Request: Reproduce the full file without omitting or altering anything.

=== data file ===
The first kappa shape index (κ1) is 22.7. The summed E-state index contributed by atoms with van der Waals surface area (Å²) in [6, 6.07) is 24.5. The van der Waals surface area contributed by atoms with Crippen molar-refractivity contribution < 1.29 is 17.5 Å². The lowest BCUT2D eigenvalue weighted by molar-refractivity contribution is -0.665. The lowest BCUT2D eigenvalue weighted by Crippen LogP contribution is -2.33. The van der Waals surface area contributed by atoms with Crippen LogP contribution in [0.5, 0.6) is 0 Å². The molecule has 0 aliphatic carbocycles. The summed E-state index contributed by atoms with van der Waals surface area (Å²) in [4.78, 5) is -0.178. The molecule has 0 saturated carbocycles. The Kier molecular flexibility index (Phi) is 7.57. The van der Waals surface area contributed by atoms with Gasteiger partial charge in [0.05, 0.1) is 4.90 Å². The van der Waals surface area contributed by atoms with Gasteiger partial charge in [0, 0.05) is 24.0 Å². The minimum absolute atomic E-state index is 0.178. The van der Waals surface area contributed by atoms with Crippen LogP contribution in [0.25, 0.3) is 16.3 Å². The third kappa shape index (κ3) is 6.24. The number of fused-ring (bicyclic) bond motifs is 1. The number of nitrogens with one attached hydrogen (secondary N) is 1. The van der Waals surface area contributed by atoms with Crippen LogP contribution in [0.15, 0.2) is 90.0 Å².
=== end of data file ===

The first kappa shape index (κ1) is 22.7. The summed E-state index contributed by atoms with van der Waals surface area (Å²) in [6, 6.07) is 24.5. The van der Waals surface area contributed by atoms with Crippen molar-refractivity contribution < 1.29 is 17.5 Å². The lowest BCUT2D eigenvalue weighted by molar-refractivity contribution is -0.665. The lowest BCUT2D eigenvalue weighted by Crippen LogP contribution is -2.33. The van der Waals surface area contributed by atoms with Crippen LogP contribution in [0.5, 0.6) is 0 Å². The molecule has 0 aliphatic carbocycles. The summed E-state index contributed by atoms with van der Waals surface area (Å²) in [4.78, 5) is -0.178. The molecule has 0 saturated carbocycles. The Kier molecular flexibility index (Phi) is 7.57. The van der Waals surface area contributed by atoms with Gasteiger partial charge in [0.05, 0.1) is 4.90 Å². The van der Waals surface area contributed by atoms with Gasteiger partial charge in [0, 0.05) is 24.0 Å². The minimum absolute atomic E-state index is 0.178. The van der Waals surface area contributed by atoms with Crippen LogP contribution in [0.25, 0.3) is 16.3 Å². The third kappa shape index (κ3) is 6.24. The number of fused-ring (bicyclic) bond motifs is 1. The number of nitrogens with one attached hydrogen (secondary N) is 1. The van der Waals surface area contributed by atoms with Crippen LogP contribution in [0.15, 0.2) is 90.0 Å².